Complexity:low
Disruption:low
Strategy:restrict


cat << 'EOF' > /etc/audit/rules.d/30-ospp-v42-1-create-success.rules
## Successful file creation (open with O_CREAT)
-a always,exit -F arch=b32 -S openat,open_by_handle_at -F a2&0100 -F success=1 -F auid>=1000 -F auid!=unset -F key=successful-create
-a always,exit -F arch=b64 -S openat,open_by_handle_at -F a2&0100 -F success=1 -F auid>=1000 -F auid!=unset -F key=successful-create
-a always,exit -F arch=b32 -S open -F a1&0100 -F success=1 -F auid>=1000 -F auid!=unset -F key=successful-create
-a always,exit -F arch=b64 -S open -F a1&0100 -F success=1 -F auid>=1000 -F auid!=unset -F key=successful-create
-a always,exit -F arch=b32 -S creat -F success=1 -F auid>=1000 -F auid!=unset -F key=successful-create
-a always,exit -F arch=b64 -S creat -F success=1 -F auid>=1000 -F auid!=unset -F key=successful-create
EOF

augenrules --load


Complexity:low
Disruption:low
Strategy:restrict
- name: Put contents into /etc/audit/rules.d/30-ospp-v42-1-create-success.rules according
    to policy
  copy:
    dest: /etc/audit/rules.d/30-ospp-v42-1-create-success.rules
    content: |
      ## Successful file creation (open with O_CREAT)
      -a always,exit -F arch=b32 -S openat,open_by_handle_at -F a2&0100 -F success=1 -F auid>=1000 -F auid!=unset -F key=successful-create
      -a always,exit -F arch=b64 -S openat,open_by_handle_at -F a2&0100 -F success=1 -F auid>=1000 -F auid!=unset -F key=successful-create
      -a always,exit -F arch=b32 -S open -F a1&0100 -F success=1 -F auid>=1000 -F auid!=unset -F key=successful-create
      -a always,exit -F arch=b64 -S open -F a1&0100 -F success=1 -F auid>=1000 -F auid!=unset -F key=successful-create
      -a always,exit -F arch=b32 -S creat -F success=1 -F auid>=1000 -F auid!=unset -F key=successful-create
      -a always,exit -F arch=b64 -S creat -F success=1 -F auid>=1000 -F auid!=unset -F key=successful-create
    force: true
  when: ansible_virtualization_role != "guest" or ansible_virtualization_type != "docker"
  tags:
    - CCE-82829-3
    - NIST-800-53-AU-2(a)
    - audit_create_success
    - low_complexity
    - low_disruption
    - medium_severity
    - no_reboot_needed
    - restrict_strategy

Rule   Configure auditing of successful permission changes   [ref]

Ensure that successful attempts to modify permissions of iles or directories are audited. The following rules configure audit as described above:

## Successful permission change
-a always,exit -F arch=b32 -S chmod,fchmod,fchmodat,setxattr,lsetxattr,fsetxattr,removexattr,lremovexattr,fremovexattr -F success=1 -F auid>=1000 -F auid!=unset -F key=successful-perm-change
-a always,exit -F arch=b64 -S chmod,fchmod,fchmodat,setxattr,lsetxattr,fsetxattr,removexattr,lremovexattr,fremovexattr -F success=1 -F auid>=1000 -F auid!=unset -F key=successful-perm-change
The Audit package provides pre-configured rules in /usr/share/audit/sample-rules. The above content can be found in /usr/share/audit/sample-rules/30-ospp-v42-5-perm-change-success.rules. To deploy this configuration, it is recommended to copy it over to the /etc/audit/rules.d/ directory:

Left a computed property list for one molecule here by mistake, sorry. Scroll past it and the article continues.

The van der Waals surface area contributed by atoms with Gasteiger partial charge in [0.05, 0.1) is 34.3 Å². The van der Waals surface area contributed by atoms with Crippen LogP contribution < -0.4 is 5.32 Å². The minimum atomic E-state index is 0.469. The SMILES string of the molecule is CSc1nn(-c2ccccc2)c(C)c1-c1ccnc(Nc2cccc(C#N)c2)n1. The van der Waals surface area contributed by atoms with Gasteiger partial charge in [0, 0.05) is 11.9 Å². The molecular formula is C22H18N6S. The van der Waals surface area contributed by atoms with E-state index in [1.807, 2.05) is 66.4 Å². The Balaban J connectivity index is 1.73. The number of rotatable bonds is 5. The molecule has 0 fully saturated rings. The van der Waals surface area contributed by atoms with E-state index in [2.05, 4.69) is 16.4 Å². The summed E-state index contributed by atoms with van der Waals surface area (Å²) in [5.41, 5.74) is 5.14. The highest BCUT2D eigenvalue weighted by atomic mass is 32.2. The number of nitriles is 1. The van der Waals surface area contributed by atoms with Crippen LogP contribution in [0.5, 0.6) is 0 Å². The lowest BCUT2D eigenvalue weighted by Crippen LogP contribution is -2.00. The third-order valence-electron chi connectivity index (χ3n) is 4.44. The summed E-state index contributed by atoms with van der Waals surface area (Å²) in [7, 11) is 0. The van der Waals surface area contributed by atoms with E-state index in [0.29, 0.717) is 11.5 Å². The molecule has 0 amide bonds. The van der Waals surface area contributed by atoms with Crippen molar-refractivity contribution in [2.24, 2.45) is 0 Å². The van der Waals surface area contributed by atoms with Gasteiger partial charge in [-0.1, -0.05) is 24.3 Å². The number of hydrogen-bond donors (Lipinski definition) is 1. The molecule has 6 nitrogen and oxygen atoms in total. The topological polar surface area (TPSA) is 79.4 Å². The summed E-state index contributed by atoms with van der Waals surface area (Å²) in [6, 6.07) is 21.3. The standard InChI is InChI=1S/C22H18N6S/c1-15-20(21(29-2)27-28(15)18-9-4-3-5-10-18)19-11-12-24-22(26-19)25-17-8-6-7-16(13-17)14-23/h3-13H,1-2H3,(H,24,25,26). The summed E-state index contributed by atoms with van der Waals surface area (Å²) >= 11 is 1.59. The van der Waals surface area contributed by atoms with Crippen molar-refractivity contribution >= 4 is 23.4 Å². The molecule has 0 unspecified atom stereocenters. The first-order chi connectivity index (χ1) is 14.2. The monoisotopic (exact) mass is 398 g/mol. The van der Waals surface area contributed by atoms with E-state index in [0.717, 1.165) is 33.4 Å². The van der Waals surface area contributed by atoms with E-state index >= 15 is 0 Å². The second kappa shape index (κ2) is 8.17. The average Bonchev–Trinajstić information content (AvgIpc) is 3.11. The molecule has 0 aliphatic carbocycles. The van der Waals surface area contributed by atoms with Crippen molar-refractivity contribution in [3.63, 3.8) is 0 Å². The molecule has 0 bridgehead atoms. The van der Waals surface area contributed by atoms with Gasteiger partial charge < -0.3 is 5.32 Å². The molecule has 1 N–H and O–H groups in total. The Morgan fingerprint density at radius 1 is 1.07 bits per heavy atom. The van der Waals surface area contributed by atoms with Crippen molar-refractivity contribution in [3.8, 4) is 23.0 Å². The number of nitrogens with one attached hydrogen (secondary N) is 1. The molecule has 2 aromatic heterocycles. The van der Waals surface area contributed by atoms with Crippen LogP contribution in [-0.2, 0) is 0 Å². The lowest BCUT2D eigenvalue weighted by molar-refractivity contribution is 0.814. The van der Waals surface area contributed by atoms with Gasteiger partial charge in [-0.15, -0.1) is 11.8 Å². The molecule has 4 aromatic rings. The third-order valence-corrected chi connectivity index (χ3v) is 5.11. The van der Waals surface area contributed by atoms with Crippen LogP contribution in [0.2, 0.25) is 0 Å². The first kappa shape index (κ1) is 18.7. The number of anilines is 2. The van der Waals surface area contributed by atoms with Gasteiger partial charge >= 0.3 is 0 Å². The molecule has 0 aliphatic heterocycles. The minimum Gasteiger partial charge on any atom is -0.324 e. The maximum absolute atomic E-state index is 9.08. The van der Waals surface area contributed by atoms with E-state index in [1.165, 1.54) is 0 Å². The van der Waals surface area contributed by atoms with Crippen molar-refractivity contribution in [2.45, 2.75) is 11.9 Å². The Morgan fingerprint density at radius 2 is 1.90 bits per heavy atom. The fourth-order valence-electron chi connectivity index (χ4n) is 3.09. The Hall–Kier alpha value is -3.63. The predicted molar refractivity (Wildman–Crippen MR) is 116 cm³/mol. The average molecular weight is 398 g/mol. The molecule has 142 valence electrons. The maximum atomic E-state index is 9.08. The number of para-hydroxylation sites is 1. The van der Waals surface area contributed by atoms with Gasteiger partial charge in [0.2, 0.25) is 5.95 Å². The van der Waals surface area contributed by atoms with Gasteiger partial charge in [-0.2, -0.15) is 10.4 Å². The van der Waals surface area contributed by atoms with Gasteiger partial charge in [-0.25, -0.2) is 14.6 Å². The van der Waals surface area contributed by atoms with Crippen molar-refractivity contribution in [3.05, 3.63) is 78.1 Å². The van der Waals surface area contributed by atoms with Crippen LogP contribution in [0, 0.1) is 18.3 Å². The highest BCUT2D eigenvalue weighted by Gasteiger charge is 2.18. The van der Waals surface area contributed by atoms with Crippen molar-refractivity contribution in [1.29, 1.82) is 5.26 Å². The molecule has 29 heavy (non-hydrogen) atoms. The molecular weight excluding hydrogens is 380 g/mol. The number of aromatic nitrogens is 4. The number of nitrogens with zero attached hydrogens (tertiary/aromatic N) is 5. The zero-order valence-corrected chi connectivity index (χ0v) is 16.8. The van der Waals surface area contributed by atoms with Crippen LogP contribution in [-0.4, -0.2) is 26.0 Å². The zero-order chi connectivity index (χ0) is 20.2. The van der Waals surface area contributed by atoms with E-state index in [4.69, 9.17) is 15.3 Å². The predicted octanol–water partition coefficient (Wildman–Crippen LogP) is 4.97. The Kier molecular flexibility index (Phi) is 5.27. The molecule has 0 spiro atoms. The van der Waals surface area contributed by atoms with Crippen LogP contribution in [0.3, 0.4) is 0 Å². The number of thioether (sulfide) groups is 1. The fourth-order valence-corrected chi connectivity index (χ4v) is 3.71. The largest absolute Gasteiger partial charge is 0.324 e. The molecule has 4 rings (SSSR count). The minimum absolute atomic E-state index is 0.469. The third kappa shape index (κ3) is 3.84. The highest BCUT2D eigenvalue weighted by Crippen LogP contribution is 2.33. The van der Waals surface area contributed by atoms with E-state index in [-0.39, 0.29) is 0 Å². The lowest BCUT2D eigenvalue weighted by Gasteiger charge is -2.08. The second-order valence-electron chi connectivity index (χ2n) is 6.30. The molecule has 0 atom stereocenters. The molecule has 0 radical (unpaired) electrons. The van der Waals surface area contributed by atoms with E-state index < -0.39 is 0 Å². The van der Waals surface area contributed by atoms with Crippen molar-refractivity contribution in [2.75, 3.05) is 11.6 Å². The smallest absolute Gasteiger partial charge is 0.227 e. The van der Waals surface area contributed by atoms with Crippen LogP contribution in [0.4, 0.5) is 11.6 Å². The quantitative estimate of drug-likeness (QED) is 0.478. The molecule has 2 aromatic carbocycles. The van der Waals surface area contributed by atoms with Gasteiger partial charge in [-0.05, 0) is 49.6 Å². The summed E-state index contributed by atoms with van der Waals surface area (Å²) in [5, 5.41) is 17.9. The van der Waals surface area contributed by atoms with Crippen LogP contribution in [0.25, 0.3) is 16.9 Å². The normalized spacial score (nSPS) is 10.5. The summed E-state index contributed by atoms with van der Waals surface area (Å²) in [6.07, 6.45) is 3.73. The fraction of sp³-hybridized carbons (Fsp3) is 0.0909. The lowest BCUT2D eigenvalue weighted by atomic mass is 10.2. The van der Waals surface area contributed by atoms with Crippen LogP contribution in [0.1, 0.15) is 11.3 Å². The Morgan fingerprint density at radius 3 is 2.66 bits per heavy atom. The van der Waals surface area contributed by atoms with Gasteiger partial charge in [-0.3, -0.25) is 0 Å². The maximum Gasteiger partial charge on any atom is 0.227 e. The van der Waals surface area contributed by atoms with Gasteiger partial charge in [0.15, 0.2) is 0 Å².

cp /usr/share/audit/sample-rules/30-ospp-v42-5-perm-change-success.rules /etc/audit/rules.d/
Load new Audit rules into kernel by running:
augenrules --load
Note: This rule utilizes a file provided by Audit package to comply with OSPP 4.2.1. You may reuse this rule in different profiles. If you decide to do so, it is recommended that you inspect contents of the file closely and make sure that they are alligned with your needs.

Rationale:

Auditing successful file or directory permission changes helps in monitoring and investigating of activities performed on the system.

Severity: 
medium
Rule ID:xccdf_org.ssgproject.content_rule_audit_perm_change_success
Identifiers and References

Identifiers:  CCE-82383-1

References:  FAU_GEN.1.1.c, AU-2(a), SRG-OS-000462-GPOS-00206, SRG-OS-000463-GPOS-00207, SRG-OS-000465-GPOS-00209, SRG-OS-000474-GPOS-00219, SRG-OS-000475-GPOS-00220, SRG-OS-000466-GPOS-00210, SRG-OS-000064-GPOS-00033



Complexity:low
Disruption:low
Strategy:restrict


cat << 'EOF' > /etc/audit/rules.d/30-ospp-v42-5-perm-change-success.rules
## Successful permission change
-a always,exit -F arch=b32 -S chmod,fchmod,fchmodat,setxattr,lsetxattr,fsetxattr,removexattr,lremovexattr,fremovexattr -F success=1 -F auid>=1000 -F auid!=unset -F key=successful-perm-change
-a always,exit -F arch=b64 -S chmod,fchmod,fchmodat,setxattr,lsetxattr,fsetxattr,removexattr,lremovexattr,fremovexattr -F success=1 -F auid>=1000 -F auid!=unset -F key=successful-perm-change
EOF

augenrules --load


Complexity:low
Disruption:low
Strategy:restrict
- name: Put contents into /etc/audit/rules.d/30-ospp-v42-5-perm-change-success.rules
    according to policy
  copy:
    dest: /etc/audit/rules.d/30-ospp-v42-5-perm-change-success.rules
    content: |
      ## Successful permission change
      -a always,exit -F arch=b32 -S chmod,fchmod,fchmodat,setxattr,lsetxattr,fsetxattr,removexattr,lremovexattr,fremovexattr -F success=1 -F auid>=1000 -F auid!=unset -F key=successful-perm-change
      -a always,exit -F arch=b64 -S chmod,fchmod,fchmodat,setxattr,lsetxattr,fsetxattr,removexattr,lremovexattr,fremovexattr -F success=1 -F auid>=1000 -F auid!=unset -F key=successful-perm-change
    force: true
  when: ansible_virtualization_role != "guest" or ansible_virtualization_type != "docker"
  tags:
    - CCE-82383-1
    - NIST-800-53-AU-2(a)
    - audit_perm_change_success
    - low_complexity
    - low_disruption
    - medium_severity
    - no_reboot_needed
    - restrict_strategy